The views of this article are the perspective of the author and may not be reflective of Confessions of the Professions.
No matter what kind of job you have or where you work, there will come a point when you inevitably get burned out. However, if you have no control over your work situation, things can get even more stressful quickly. This is exactly what happened to many employees when COVID-19 forced most companies to reduce their workforce and transition to remote work.
As ideal as it may sound to some, working from home isn’t all fun and games. While it has many benefits and added flexibility for people to manage their personal responsibilities, this environment isn’t everyone’s cup of tea, and some might’ve had a hard time adjusting. In most cases, even after you’ve found your groove, it’s still possible to feel tired and stressed.
Signs of a Work Burnout
It’s normal to feel stressed out at work, but when it crosses the bridge and becomes something heavier, burnout will settle and may start taking its toll on your overall well-being. You are most likely experiencing work burnout if you feel the following:
- High levels of stress
- Inability to distinguish work-life boundaries
- Absence of free time for personal endeavors
- A dip in work performance
- Difficulty in staying productive
- General feelings of dissatisfaction about your job
- Lack of appetite or deteriorated physical health
If this sounds like you, know that there is a light at the end of the tunnel. Below are some work from home tips that will help you avoid getting burned out.
Take breaks—and don’t feel guilty about them
Getting proper time off from work will help curb the stress and anxiety that goes into having a ton of workload. Taking breaks can be in the form of a lot of things, such as the following:
- Eat your meals without facing your laptop
- Do not reply to emails or messages beyond working hours
- Set your boundaries by strictly working only 8 hours per day
When at home, it’s all too easy to have structureless days. You may jump from one role to another—one minute you’re an employee, and then an errand runner the next. When things get too overwhelming, take a break. Start with the simple practices above, and don’t feel guilty about them—so long as you get the job done within your deadlines, of course.
Indulge in a hobby
Do something completely unrelated to work! Most work-from-home jobs require employees to be on their laptops for the duration of their workday.
So, step away from the computer and try to do something else. Whether it’s taking a walk in the neighborhood or creating something with your hands, it’s important to keep yourself happy and busy with a hobby you truly enjoy. That way, you’re refreshed when you hop back on the computer.
Resist working on weekends
It may be tempting to get a head start on the looming tasks for the upcoming week, but you have to fight the urge to work during your rest days. When working hours are over, make it a habit to do something else to unwind. Don’t make your life revolve around the work that you need to finish!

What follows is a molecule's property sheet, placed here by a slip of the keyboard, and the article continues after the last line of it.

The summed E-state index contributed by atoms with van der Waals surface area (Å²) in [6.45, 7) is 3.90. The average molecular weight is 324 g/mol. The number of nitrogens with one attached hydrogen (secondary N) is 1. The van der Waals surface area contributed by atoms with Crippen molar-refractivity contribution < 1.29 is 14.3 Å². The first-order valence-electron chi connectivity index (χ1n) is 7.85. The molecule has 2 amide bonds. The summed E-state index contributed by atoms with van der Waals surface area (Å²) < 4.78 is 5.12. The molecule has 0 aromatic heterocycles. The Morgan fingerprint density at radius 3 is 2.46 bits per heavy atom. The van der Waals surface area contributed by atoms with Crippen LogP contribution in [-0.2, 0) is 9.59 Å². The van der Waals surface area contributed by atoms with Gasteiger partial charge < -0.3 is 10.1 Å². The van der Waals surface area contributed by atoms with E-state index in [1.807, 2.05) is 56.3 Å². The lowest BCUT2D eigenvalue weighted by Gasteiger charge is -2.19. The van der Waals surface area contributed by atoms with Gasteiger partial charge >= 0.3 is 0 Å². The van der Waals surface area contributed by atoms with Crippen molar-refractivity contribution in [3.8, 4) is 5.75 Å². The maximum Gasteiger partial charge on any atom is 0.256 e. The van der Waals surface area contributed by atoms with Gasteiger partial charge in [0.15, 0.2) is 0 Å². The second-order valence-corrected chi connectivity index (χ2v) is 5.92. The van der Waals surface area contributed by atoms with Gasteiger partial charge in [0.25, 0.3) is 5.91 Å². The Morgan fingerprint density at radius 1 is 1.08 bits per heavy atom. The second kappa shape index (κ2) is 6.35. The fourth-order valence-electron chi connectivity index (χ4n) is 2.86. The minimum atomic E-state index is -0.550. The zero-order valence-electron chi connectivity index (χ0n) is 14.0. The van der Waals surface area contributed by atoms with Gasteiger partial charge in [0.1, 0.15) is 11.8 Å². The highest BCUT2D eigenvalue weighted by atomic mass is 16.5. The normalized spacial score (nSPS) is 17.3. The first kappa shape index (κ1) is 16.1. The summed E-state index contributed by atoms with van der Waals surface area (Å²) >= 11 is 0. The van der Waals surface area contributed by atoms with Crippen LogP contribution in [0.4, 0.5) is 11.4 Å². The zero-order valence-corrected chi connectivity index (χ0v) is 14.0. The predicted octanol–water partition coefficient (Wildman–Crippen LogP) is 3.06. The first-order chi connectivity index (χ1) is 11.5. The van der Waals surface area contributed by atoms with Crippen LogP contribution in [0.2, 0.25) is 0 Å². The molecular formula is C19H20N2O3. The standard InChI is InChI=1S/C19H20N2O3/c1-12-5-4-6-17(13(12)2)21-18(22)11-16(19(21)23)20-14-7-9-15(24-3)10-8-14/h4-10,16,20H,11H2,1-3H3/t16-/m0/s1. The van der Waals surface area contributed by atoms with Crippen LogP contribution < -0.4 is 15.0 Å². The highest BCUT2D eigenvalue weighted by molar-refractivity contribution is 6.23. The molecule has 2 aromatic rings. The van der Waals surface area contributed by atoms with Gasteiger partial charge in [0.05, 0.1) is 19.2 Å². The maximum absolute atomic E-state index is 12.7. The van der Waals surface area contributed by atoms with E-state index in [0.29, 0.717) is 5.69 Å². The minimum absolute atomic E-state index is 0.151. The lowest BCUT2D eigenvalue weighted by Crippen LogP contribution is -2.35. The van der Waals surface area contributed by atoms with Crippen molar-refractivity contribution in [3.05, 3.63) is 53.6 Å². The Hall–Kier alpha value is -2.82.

Regularly chat with a work buddy
Making friends and sustaining positive relationships is an excellent way to feel more comfortable in your workplace. In fact, having a work best friend is known to reduce stress and improve team collaboration.
You’ll be more likely engaged with your job if you’re coming in to work with people you can talk to about work and other things.
Use up your leaves
Most companies offer paid time off for their employees—a benefit you should definitely use! Taking a vacation leave, whether or not you plan on going to a lovely destination, can help relax and take a breather from everything related to work.
This also includes your paid sick leaves. Many managers think that working from home means their employees are less likely to get sick—this isn’t really the case for most. So if you feel like you’re not in the best condition to work, file a leave and take care of yourself first.
Make time for human interaction
Working from home means you probably spend a lot of your days inside the house, and when you go out, it’s perhaps to run an errand or take care of other personal responsibilities. Don’t forget to include socialization in your to-do list! Set aside time to meet with friends so you can catch up and talk about things that aren’t related to work—following proper health protocols, of course.
When you find yourself in the middle of burnout, it may feel challenging to pull yourself out of the rut. By taking slow and sure steps in caring for your mental well-being, you’ll be able to get into a more productive state and have a better relationship with your work.
These things take time. The best way to achieve harmony is to recognize that you need to take a step back. While it’s important to perform well at work, the key to doing so rests on your ability to balance your professional and personal lives and have a positive attitude toward your job.
About the Author
Jo-Anne is an Online PR Specialist for Spiralytics. She aspires to contribute something good to Digital Media someday. During her free time, Jo likes to watch films & series about anything; as long as it’s not a horror movie, she’s good. She also likes to clean all the time; no wonder Monica Geller is her favorite in Friends.